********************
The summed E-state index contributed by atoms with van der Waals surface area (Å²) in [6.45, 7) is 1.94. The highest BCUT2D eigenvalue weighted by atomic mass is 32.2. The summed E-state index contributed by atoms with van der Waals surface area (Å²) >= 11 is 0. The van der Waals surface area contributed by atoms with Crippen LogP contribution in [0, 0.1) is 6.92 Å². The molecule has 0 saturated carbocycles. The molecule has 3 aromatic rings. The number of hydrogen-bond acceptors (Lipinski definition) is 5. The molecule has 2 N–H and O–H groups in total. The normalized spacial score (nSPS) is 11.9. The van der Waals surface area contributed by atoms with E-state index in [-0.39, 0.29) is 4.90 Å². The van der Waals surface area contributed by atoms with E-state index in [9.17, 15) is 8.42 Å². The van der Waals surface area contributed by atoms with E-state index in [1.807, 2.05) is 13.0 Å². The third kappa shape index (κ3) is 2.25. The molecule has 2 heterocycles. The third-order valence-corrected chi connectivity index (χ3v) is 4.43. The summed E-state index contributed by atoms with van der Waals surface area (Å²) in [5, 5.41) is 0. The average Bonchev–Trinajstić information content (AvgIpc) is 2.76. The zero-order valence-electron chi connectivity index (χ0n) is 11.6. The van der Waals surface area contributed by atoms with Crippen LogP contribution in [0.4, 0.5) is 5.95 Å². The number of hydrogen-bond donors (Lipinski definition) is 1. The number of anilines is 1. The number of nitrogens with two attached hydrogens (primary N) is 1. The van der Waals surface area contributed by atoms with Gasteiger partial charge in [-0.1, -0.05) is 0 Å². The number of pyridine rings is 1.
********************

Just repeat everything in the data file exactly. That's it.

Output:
The summed E-state index contributed by atoms with van der Waals surface area (Å²) in [6.45, 7) is 1.94. The highest BCUT2D eigenvalue weighted by atomic mass is 32.2. The summed E-state index contributed by atoms with van der Waals surface area (Å²) >= 11 is 0. The van der Waals surface area contributed by atoms with Crippen LogP contribution in [0, 0.1) is 6.92 Å². The molecule has 0 saturated carbocycles. The molecule has 3 aromatic rings. The number of hydrogen-bond acceptors (Lipinski definition) is 5. The molecule has 2 N–H and O–H groups in total. The normalized spacial score (nSPS) is 11.9. The van der Waals surface area contributed by atoms with E-state index in [-0.39, 0.29) is 4.90 Å². The van der Waals surface area contributed by atoms with E-state index in [9.17, 15) is 8.42 Å². The van der Waals surface area contributed by atoms with E-state index in [1.807, 2.05) is 13.0 Å². The third kappa shape index (κ3) is 2.25. The molecule has 2 heterocycles. The third-order valence-corrected chi connectivity index (χ3v) is 4.43. The summed E-state index contributed by atoms with van der Waals surface area (Å²) in [5, 5.41) is 0. The average Bonchev–Trinajstić information content (AvgIpc) is 2.76. The zero-order valence-electron chi connectivity index (χ0n) is 11.6. The van der Waals surface area contributed by atoms with Crippen LogP contribution in [0.4, 0.5) is 5.95 Å². The number of hydrogen-bond donors (Lipinski definition) is 1. The number of anilines is 1. The number of nitrogens with two attached hydrogens (primary N) is 1. The van der Waals surface area contributed by atoms with Gasteiger partial charge in [-0.1, -0.05) is 0 Å². The number of pyridine rings is 1.